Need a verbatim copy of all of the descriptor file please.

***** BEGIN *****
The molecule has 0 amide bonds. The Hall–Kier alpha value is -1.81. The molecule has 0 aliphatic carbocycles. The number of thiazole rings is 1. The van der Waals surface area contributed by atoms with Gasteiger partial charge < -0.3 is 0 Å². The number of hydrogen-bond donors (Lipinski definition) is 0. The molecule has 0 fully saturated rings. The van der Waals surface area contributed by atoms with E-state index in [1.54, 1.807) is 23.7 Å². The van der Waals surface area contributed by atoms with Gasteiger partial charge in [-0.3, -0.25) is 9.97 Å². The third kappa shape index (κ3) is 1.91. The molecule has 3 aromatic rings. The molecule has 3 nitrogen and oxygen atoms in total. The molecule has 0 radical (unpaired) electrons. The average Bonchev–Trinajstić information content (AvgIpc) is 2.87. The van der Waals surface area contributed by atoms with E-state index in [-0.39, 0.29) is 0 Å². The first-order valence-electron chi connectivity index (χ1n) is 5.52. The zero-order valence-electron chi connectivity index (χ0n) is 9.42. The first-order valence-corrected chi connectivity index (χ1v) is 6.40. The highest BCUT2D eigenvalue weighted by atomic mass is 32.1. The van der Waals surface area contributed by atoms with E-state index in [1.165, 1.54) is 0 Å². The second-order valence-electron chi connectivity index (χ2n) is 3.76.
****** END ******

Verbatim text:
The molecule has 0 amide bonds. The Hall–Kier alpha value is -1.81. The molecule has 0 aliphatic carbocycles. The number of thiazole rings is 1. The van der Waals surface area contributed by atoms with Gasteiger partial charge < -0.3 is 0 Å². The number of hydrogen-bond donors (Lipinski definition) is 0. The molecule has 0 fully saturated rings. The van der Waals surface area contributed by atoms with E-state index in [1.54, 1.807) is 23.7 Å². The van der Waals surface area contributed by atoms with Gasteiger partial charge in [-0.3, -0.25) is 9.97 Å². The third kappa shape index (κ3) is 1.91. The molecule has 3 aromatic rings. The molecule has 3 nitrogen and oxygen atoms in total. The molecule has 0 radical (unpaired) electrons. The average Bonchev–Trinajstić information content (AvgIpc) is 2.87. The van der Waals surface area contributed by atoms with E-state index in [-0.39, 0.29) is 0 Å². The first-order valence-electron chi connectivity index (χ1n) is 5.52. The zero-order valence-electron chi connectivity index (χ0n) is 9.42. The first-order valence-corrected chi connectivity index (χ1v) is 6.40. The highest BCUT2D eigenvalue weighted by atomic mass is 32.1. The van der Waals surface area contributed by atoms with E-state index in [1.165, 1.54) is 0 Å². The second-order valence-electron chi connectivity index (χ2n) is 3.76.